Durant loves playing the “bad MF/villain” role. On this soft, pliable Knicks roster of nice guys, he would become the alpha dog, the Lester Hayes, Jack Tatum, the “Mad Stork,” Ted Hendricks of New York and the NBA.

Instead of hitting receivers crossing over the middle in the chops, causing snot and sweat to come flying off their faces, as the original sports assassin, Tatum, did for the Raiders, Durant would easily take on the role of being another kind of assassin – one with the ball in his hand, taking unmakeable shots from 25 feet away from the basket with a hand in his face that would put games out of reach. Or, getting a defensive rebound, going 90 feet with the ball, finishing at the rim by throwing it down in someone’s face.

Bad dude, that Durant (if he’s on the opposing team).

Durant got thrown out of yesterday’s Game 1 of the playoff series between KD’s Golden State Warriors and the Los Angeles Clippers. It came after an altercation with another pit bull, Patrick Beverley of the Los Angeles Clippers towards the end of the game. They had been jawing at each other throughout but Durant, realizing his Golden State Warriors had the game in the bag, took the opportunity to get up in Beverley’s face and push him to the ground. Right in front of the referee and a national television audience.

Illustration for article titled The Beef Between Kevin Durant And Patrick Beverley Will Make This Inevitable Warriors Sweep Fun As Hell
Two tough competitors in Game 1 of Warriors-Clippers playoff series

Bad dude, that Kevin Durant.

He speaks to the media without much of a filter. He doesn’t hide his dislike for his opponents, inside the black lines and often, outside of them, either. He’ll tell the gathered media to shut the hell up and do their jobs, which in his view is to just cover basketball games. Or, he’ll ignore his professional responsibility to speak to the press after games, often telling us to “get outta my way.”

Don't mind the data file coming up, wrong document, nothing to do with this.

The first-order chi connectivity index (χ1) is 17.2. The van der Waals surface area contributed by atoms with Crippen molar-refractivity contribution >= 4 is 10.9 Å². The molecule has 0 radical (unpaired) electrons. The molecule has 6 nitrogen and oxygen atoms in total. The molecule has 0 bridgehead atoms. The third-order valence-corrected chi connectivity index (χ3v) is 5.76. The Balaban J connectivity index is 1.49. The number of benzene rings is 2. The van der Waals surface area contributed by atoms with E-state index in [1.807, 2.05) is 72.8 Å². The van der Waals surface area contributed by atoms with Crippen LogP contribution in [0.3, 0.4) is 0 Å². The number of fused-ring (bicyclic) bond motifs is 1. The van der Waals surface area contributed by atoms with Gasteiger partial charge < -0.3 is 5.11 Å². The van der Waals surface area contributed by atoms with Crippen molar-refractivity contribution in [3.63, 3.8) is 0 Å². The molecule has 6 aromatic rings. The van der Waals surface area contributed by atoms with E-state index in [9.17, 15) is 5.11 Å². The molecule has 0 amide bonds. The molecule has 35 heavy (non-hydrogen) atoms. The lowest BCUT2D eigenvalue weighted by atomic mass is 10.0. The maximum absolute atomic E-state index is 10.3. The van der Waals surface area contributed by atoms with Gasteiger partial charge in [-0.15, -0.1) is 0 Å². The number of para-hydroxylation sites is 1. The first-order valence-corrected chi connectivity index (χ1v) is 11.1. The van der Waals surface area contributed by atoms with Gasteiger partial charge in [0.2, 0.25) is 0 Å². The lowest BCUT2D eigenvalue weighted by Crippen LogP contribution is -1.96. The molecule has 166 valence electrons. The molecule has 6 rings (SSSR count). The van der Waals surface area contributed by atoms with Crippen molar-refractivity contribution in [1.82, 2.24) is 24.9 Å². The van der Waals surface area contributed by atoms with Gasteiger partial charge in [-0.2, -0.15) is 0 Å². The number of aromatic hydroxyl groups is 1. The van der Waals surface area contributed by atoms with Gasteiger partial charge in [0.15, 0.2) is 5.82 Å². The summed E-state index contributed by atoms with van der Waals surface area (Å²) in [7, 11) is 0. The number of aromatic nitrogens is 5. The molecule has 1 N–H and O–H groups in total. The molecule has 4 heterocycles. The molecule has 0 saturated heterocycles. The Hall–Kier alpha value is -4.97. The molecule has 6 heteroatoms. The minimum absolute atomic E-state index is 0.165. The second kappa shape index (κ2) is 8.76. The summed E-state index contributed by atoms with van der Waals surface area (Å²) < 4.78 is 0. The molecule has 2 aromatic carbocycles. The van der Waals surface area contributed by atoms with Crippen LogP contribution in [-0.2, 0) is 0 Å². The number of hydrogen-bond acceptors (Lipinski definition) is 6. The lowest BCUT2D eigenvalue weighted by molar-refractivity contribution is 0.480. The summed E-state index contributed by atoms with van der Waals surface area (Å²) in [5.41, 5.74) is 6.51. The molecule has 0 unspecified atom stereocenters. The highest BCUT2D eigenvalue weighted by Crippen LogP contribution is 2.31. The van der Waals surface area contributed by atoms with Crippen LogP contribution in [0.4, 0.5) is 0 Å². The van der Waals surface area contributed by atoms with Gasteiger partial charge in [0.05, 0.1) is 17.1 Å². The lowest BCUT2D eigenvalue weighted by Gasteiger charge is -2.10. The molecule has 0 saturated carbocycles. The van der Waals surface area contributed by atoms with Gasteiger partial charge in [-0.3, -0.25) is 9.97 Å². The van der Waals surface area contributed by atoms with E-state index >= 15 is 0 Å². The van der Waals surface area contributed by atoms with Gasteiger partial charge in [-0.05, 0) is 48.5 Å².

Bad dude, that K.D.

Knicks fans will love it. He’ll bring a mentality not often found in basketball. The Patrick Ewing Hoya Destroyers of the 80s, with guys like Michael Graham not allowing anyone to come into the lane without a physical message being laid upon them.

The 1990s Knicks, with Charles Oakley and Anthony Mason. A team that wasn’t a good fit for nice guy, and soft player, Charles Smith, a 6’10” power forward who played with finesse.

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Detroit’s Bad Boys of the 1990s won two NBA championships playing dirty, especially Bill Laimbeer

The Bad Boys of Detroit, with Rick Mahorn and that dirty, little Isiah Thomas, who would cut you up with his skills and toughness while smiling at you like Mona Lisa.

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Jack Tatum of the Silver and Black Raiders in the 1970s

I could envision the Knicks pushing the toughness mentality with black (and orange) uniforms. I can even imagine them bringing back that tough old bird, Oakley, Ewing’s protector in the ’90s, to watch games from celebrity row, with Knicks owner, Jim Dolan posing for pictures alongside big “Oak.”.

And, if by some small 14% miracle, the 6’8″ 285 pound Zion Williamson becomes a Knick, to go along with Durant and Kyrie Irving (another tough kid with ‘tude), this will be Fizdales’ #@$ Dream.

Get ready for MSG being converted into HHG – Hip Hop Garden.

Kevin Durant will change everything because, K.D. is a bad dude with a ‘tude.

Archives: 2009: A 24-Year Old LeBron James of the Cleveland Cavaliers, One Year from Free Agency

Mandel’s Musings: Knicks Fall Again to James and Cavaliers

New York – Lebron James took his show on the road tonight to play in front of a jam-packed Madison Square Garden that included several players from baseball’s world champion New York Yankees, this town’s role models for what a winning franchise looks like. In stark contrast, James and his Cleveland Cavaliers were matched up on the court tonight with New York’s leading role model for a losing franchise, the New York Knickerbockers, who continued their dreary early-season play in what may turn out to be the dreariest of seasons as they were blown out by the Cleveland Cavaliers, 100-91.